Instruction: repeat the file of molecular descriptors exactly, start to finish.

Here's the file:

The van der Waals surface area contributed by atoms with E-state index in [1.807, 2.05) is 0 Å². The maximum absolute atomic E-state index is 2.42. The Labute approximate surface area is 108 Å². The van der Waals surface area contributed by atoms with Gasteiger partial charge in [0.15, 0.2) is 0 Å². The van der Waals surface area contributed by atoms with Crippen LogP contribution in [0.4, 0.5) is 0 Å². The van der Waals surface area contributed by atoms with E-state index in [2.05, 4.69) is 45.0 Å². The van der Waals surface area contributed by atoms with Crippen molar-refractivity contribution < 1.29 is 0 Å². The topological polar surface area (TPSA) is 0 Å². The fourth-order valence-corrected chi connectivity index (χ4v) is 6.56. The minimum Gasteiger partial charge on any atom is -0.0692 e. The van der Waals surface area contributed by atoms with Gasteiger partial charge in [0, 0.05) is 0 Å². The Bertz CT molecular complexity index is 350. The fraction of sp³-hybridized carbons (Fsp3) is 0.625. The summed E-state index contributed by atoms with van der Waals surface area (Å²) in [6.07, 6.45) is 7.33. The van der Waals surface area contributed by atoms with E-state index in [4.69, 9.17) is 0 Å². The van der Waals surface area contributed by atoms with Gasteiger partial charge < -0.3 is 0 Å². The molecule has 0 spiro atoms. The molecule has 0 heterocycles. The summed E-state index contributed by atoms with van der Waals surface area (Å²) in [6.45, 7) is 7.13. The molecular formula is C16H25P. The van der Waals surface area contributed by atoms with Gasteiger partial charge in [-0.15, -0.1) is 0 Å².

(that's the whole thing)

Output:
The van der Waals surface area contributed by atoms with E-state index in [1.807, 2.05) is 0 Å². The maximum absolute atomic E-state index is 2.42. The Labute approximate surface area is 108 Å². The van der Waals surface area contributed by atoms with Gasteiger partial charge in [0.15, 0.2) is 0 Å². The van der Waals surface area contributed by atoms with Crippen LogP contribution in [0.4, 0.5) is 0 Å². The van der Waals surface area contributed by atoms with E-state index in [2.05, 4.69) is 45.0 Å². The van der Waals surface area contributed by atoms with Crippen molar-refractivity contribution < 1.29 is 0 Å². The topological polar surface area (TPSA) is 0 Å². The fourth-order valence-corrected chi connectivity index (χ4v) is 6.56. The minimum Gasteiger partial charge on any atom is -0.0692 e. The van der Waals surface area contributed by atoms with Gasteiger partial charge in [0, 0.05) is 0 Å². The Bertz CT molecular complexity index is 350. The fraction of sp³-hybridized carbons (Fsp3) is 0.625. The summed E-state index contributed by atoms with van der Waals surface area (Å²) in [6.07, 6.45) is 7.33. The van der Waals surface area contributed by atoms with E-state index in [4.69, 9.17) is 0 Å². The van der Waals surface area contributed by atoms with Gasteiger partial charge < -0.3 is 0 Å². The molecule has 0 spiro atoms. The molecule has 0 heterocycles. The summed E-state index contributed by atoms with van der Waals surface area (Å²) in [6.45, 7) is 7.13. The molecular formula is C16H25P. The van der Waals surface area contributed by atoms with Gasteiger partial charge in [-0.15, -0.1) is 0 Å².